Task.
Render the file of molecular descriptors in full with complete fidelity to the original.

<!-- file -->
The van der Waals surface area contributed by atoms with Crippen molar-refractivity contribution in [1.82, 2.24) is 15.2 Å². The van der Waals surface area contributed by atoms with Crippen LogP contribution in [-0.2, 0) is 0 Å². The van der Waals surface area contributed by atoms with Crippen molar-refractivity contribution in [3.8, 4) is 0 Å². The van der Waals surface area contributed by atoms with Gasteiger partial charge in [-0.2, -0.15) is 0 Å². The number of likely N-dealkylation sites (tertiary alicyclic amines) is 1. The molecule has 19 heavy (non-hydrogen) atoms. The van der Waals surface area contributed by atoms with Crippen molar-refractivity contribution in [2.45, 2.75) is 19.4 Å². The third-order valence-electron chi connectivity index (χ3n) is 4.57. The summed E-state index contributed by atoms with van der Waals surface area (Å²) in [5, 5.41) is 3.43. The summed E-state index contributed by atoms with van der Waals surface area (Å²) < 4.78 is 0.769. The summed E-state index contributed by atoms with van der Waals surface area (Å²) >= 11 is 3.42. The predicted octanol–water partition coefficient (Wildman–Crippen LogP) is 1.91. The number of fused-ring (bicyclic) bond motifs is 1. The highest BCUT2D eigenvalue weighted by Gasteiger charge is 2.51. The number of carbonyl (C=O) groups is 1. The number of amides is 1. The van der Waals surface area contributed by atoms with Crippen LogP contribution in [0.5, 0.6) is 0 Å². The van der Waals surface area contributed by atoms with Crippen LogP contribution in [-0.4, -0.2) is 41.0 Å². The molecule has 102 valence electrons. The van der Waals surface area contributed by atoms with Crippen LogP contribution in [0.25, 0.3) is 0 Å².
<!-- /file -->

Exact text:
The van der Waals surface area contributed by atoms with Crippen molar-refractivity contribution in [1.82, 2.24) is 15.2 Å². The van der Waals surface area contributed by atoms with Crippen LogP contribution in [-0.2, 0) is 0 Å². The van der Waals surface area contributed by atoms with Crippen molar-refractivity contribution in [3.8, 4) is 0 Å². The van der Waals surface area contributed by atoms with Gasteiger partial charge in [-0.2, -0.15) is 0 Å². The number of likely N-dealkylation sites (tertiary alicyclic amines) is 1. The molecule has 19 heavy (non-hydrogen) atoms. The van der Waals surface area contributed by atoms with Crippen molar-refractivity contribution in [2.45, 2.75) is 19.4 Å². The third-order valence-electron chi connectivity index (χ3n) is 4.57. The summed E-state index contributed by atoms with van der Waals surface area (Å²) in [5, 5.41) is 3.43. The summed E-state index contributed by atoms with van der Waals surface area (Å²) < 4.78 is 0.769. The summed E-state index contributed by atoms with van der Waals surface area (Å²) >= 11 is 3.42. The predicted octanol–water partition coefficient (Wildman–Crippen LogP) is 1.91. The number of fused-ring (bicyclic) bond motifs is 1. The highest BCUT2D eigenvalue weighted by Gasteiger charge is 2.51. The number of carbonyl (C=O) groups is 1. The number of amides is 1. The van der Waals surface area contributed by atoms with Crippen LogP contribution in [0.5, 0.6) is 0 Å². The van der Waals surface area contributed by atoms with Crippen LogP contribution in [-0.4, -0.2) is 41.0 Å². The molecule has 102 valence electrons. The van der Waals surface area contributed by atoms with Crippen LogP contribution in [0.25, 0.3) is 0 Å².